An analogy I once heard likened grappling to language, and sparring to the holding of a conversation. So, let’s work on the analogy that grappling is indeed a language; shrimping and bridging therefore should be considered vowels, so considered, as they are vital in the same way that vowels are crucial in language. In the collection of movements that you will learn in BJJ, bridging and shrimping will sew together all your moves. BJJ Black Belt and Judo Olympian, Flavio Canto, was recalled saying that you must practice not just moves but all movements. Over time I began to understand exactly what this meant. Movements are not strict; they are versatile, and they can be woven into varying and different techniques. They are extremely important in your training buck. But just because you include them in your daily workout it doesn’t mean that you are doing them correctly or indeed to their potential. I have been practicing and training in bridging and shrimping for 12 long years, and I am still improving my techniques today. And of course there are plenty of variants to each one; so there is scope for a lot more learning, researching, and perfecting.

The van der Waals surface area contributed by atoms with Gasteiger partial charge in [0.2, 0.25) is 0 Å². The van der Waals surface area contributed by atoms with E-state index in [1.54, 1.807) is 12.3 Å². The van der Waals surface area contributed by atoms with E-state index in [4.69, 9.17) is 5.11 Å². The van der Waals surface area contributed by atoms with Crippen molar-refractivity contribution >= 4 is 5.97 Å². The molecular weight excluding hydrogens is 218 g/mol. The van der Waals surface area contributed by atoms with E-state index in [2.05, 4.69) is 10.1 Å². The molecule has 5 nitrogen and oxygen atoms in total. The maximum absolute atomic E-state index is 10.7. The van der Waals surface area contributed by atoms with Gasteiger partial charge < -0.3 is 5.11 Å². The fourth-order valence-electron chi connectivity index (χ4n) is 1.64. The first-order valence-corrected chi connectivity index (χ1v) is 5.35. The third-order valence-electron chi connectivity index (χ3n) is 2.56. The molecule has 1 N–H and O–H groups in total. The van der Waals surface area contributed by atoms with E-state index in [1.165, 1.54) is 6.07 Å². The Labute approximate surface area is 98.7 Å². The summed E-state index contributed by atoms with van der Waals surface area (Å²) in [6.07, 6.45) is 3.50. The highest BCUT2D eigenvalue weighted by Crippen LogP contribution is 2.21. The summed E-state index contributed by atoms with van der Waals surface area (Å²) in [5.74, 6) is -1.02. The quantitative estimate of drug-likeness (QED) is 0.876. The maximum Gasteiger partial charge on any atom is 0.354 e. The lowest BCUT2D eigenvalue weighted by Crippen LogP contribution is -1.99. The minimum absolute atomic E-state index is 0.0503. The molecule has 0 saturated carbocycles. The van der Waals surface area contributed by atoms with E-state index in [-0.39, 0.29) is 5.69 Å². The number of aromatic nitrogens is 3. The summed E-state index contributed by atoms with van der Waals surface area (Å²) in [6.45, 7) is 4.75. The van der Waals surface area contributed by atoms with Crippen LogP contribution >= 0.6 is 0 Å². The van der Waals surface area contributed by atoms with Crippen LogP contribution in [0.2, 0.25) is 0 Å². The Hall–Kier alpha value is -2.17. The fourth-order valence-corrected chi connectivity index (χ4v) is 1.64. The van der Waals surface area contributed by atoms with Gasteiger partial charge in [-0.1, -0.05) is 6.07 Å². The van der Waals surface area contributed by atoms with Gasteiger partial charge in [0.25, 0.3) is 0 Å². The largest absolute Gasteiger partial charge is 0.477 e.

Once you learn to relax while sparring and competition, you will gain more access to the vital skills you need in BJJ.
3. Correct Gripping